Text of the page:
About eight years ago, many bottles of what was purported to be the world’s oldest champagne were discovered in a shipwreck among the islands of Åland, the semi-autonomous maritime province off Finland's south-west coast.
There were hopes the champage, bottled around two centuries ago by famed champagne house Veuve Clicquot, could be auctioned off or mixed with a newer vintage.
However, an analysis of the shipwreck bubbly by the French vintner that made it found the beverage to be undrinkable, according to public broadcaster Åland Radio.
Åland's culture minister Tony Asumaa visited France last week, to hear about the champagne firm's analysis. A sample bottle of the shipwreck bubbly was sent to Veuve Clicquot last year.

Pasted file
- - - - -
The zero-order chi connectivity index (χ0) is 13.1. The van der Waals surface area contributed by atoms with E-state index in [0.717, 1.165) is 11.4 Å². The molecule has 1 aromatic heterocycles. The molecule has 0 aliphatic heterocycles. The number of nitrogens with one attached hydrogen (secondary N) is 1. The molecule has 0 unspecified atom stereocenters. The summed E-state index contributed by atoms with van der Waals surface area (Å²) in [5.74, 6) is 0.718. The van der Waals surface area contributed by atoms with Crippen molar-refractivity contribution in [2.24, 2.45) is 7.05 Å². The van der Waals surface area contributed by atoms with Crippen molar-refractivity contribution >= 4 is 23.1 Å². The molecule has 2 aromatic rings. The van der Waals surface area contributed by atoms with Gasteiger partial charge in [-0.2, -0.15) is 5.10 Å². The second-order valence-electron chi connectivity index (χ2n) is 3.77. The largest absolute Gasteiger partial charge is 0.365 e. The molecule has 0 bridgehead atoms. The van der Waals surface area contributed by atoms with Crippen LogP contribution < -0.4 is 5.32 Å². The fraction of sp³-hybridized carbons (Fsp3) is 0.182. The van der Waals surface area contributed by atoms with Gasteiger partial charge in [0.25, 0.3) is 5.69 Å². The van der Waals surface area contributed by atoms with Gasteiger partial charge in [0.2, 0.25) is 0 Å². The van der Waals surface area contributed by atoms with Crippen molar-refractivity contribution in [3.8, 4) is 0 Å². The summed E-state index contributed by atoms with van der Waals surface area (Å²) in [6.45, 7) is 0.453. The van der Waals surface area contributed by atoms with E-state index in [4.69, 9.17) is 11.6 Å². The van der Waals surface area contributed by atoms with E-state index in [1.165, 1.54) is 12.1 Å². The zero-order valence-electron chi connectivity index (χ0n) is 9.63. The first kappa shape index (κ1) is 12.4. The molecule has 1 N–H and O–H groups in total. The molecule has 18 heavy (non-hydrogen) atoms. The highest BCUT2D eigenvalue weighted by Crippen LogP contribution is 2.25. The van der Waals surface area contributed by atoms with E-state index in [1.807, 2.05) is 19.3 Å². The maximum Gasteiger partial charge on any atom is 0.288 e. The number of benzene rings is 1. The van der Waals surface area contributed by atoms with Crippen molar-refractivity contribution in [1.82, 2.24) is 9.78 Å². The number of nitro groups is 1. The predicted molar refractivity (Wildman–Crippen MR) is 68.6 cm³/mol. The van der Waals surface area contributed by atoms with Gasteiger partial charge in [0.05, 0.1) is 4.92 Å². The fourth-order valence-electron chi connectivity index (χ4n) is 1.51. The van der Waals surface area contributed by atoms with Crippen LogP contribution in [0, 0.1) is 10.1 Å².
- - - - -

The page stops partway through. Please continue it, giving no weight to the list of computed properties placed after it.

At the time, the champagne treasure discovery made headlines around the world. It also caused local controversy when Finland's deputy chancellor of justice reprimanded the Åland regional government for recovering the shipwreck cargo before receiving permission from the National Board of Antiquities.
In 2011 and 2012 Åland's government had sold off some of the bottles for record prices at auction and pocketed the considerable proceeds.